district court erred by allowing Meyers to represent himself at the revocation hearing without determining whether his waiver of counsel was knowing and intelligent; (2) the district court erred by failing to provide a prompt preliminary hearing; (3) the district court erred by denying Meyers an opportunity to examine two adverse witnesses at the revocation hearing; (4) there was insufficient evidence presented at the revocation hearing to support the district court's finding that Meyers violated terms of his release; and (5) the government waived its right to revoke Meyers' release because it unreasonably delayed seeking revocation after the alleged violation. In May of 1999, however, while this appeal was pending, Meyers completed the term of imprisonment imposed as a result of the revocation. He is now out of prison, under no further terms of probation or supervised release.
Before a court addresses the merits of an appeal, it must first determine whether in fact it has jurisdiction over that appeal. Article III of the United States Constitution only extends federal judicial power to cases or controversies. U.S. Const. Art. III, § 2, cl. 1. "This case-or-controversy requirement subsists through all stages of federal judicial proceedings, trial and appellate." Lewis v. Continental Bank Corp., 494 U.S. 472, 477 (1990). An appellant seeking relief "must have suffered, or be threatened with, an actual injury traceable to the [appellee] and likely to be redressed by a favorable judicial decision [by the appeals court]." Id. Thus, when the injury for which an appellant seeks judicial relief disappears or is resolved extrajudicially prior to the appellate court's decision, the appellant can no longer satisfy the Article III case or controversy jurisdictional requirement and the appeal is moot. See Burke v. Barnes, 479 U.S. 361, 363 (1987).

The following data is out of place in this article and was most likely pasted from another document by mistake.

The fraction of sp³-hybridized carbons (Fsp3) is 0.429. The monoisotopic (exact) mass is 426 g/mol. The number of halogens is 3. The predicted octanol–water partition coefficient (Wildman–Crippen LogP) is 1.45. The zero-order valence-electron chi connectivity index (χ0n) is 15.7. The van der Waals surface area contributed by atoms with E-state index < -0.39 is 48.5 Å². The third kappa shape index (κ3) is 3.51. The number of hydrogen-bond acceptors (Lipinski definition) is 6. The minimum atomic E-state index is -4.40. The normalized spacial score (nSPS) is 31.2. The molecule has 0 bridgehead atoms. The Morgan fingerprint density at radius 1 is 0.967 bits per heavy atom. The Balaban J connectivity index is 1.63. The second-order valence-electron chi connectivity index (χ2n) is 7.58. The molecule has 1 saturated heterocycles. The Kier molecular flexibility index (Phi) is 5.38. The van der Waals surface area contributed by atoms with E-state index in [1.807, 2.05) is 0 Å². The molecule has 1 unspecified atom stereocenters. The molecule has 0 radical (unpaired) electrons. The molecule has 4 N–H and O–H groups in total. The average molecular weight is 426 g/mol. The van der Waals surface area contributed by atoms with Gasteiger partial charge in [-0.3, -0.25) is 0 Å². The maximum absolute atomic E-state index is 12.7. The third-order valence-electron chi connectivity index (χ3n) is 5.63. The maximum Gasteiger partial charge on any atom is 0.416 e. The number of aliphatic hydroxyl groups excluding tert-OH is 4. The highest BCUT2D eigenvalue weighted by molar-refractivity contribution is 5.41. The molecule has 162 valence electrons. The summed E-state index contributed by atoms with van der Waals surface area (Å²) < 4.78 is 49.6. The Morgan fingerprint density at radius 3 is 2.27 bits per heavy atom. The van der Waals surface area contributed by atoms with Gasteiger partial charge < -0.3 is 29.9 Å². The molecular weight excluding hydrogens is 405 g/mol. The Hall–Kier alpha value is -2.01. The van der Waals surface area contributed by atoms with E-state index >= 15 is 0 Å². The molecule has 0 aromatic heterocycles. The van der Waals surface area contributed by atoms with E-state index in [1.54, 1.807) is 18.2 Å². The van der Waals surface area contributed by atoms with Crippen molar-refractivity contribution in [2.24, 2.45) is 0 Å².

When an incarcerated criminal defendant appeals his conviction, the ongoing incarceration constitutes an injury from which the defendant seeks relief in satisfaction of Article III. See Spencer v. Kemna, 118 S.Ct. 978, 983 (1998). If, however, that same defendant completes his sentence prior to the appellate court decision, the court must determine whether sufficient collateral consequences flow from the underlying judgment and the completed sentence to save the appeal from mootness. See id. In Spencer, the Supreme Court acknowledged, though with some level of discomfort, its prior jurisprudence establishing a presumption of sufficient collateral consequences when a defendant who has already served his...